Prior to the formation of a business, an entrepreneur has to select a business structure. A sole tradership or proprietorship is a business entity owned by one person; the business and the sole trader are one legal entity. A sole tradership is considered the easiest business structure to form due to the limited number of legal formalities that govern its formation and the small amount of capital required to start the business. However, there are certain legal formalities a sole trader needs to adhere to.
Do You Need a Business License?
Many entrepreneurs have to obtain a business license before they can legally operate a business, and this applies to sole traders. A sole trader should first consult with the clerk in his county to obtain information on any licenses required to operate the business in the locality. He can obtain the necessary license application forms from the county clerk.
In some cases, the county and city both will require licensing to operate within their limits. Always check with both municipalities to ensure your business is legally named and licensed within the country and city when required.
Special permits are required for certain business models and a liability insurance policy and bond may also be necessary. A simple, work from home style business is often easy to run without any bonds or additional permitting so long as the location qualifies for commercial use.
Read More: Difference in Business License & Registering a Business
What's in a Name?
Sole proprietors are under no obligation to select a trade name for their business, when they embark on setting up the enterprise. However, if the business owner chooses to operate the business under a fictitious or assumed business name, she has to register that business name with the clerk in her county office.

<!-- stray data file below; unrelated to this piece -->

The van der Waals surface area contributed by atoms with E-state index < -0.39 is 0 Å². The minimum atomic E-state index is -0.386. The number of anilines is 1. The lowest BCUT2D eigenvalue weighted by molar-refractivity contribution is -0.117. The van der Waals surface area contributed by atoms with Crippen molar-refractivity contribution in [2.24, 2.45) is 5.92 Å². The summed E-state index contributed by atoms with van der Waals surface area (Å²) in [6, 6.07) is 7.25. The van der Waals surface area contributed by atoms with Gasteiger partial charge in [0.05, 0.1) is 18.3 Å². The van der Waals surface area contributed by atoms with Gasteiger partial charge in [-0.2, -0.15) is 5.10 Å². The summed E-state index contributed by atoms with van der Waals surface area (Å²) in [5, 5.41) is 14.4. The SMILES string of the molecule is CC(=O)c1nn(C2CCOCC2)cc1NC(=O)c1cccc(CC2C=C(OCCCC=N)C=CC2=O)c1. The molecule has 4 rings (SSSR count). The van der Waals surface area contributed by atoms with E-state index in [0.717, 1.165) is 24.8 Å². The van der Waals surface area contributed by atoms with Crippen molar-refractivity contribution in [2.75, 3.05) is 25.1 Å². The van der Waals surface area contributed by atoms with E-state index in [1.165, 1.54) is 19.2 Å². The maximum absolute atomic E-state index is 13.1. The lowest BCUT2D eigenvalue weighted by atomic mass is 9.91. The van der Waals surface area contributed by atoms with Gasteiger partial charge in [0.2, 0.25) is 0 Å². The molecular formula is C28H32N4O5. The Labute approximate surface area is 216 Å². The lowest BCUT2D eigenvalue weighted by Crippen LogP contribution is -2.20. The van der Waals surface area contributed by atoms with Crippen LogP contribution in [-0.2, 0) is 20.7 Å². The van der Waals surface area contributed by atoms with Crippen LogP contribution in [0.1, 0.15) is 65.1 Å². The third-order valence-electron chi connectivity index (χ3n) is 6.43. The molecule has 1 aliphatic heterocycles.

In most areas, operating under a different name requires a DBA or Doing Business As license. This simply tells the municipality that the individual is doing business under a different name while remaining as a Sole Proprietor.
Who Pays the Taxes?
A sole trader has to ensure his business meets the state and federal taxation requirements. Due to the fact that legally, a sole tradership and a sole trader are a single entity, the sole trader bears the taxes of the business. This means the profits and losses incurred in the business fall under the personal income tax section and are filed under his IRS Form 1040, Schedule C.
As a sole proprietor, he can use his Social Security number to report on taxes, but if he has employees, a certified retirement plan or pays excise taxes such as firearms taxes, the sole trader requires a federal employer identification number (EIN).
What About Self-Employment Tax?
A sole proprietor has the responsibility to pay self-employment tax, that is, Medicare and Social Security taxes, because she is the owner of the business. The business owner has to present to the IRS the principal business code to identify her business structure.
When reporting her taxes the business owner only pays her self-employment tax once despite the number of sole proprietorship she owns. However, if the net profits resulting from her businesses are less than $400, she is not liable to pay self-employment tax. The self employment tax liability varies according to the number of write-offs and the income bracket. An assumed 20-30 percent liability is very normal.
Diana Wicks is a Canadian residing in Vancouver. She began writing in 2004 while still a student at Lincoln School of Journalism, in the city of London. She has worked as Chief Editor of Business Chronicle, an online magazine based in London. Wicks holds a Bachelor of Arts (Honors) in journalism and a Master of Business Administration from the London School of Economics.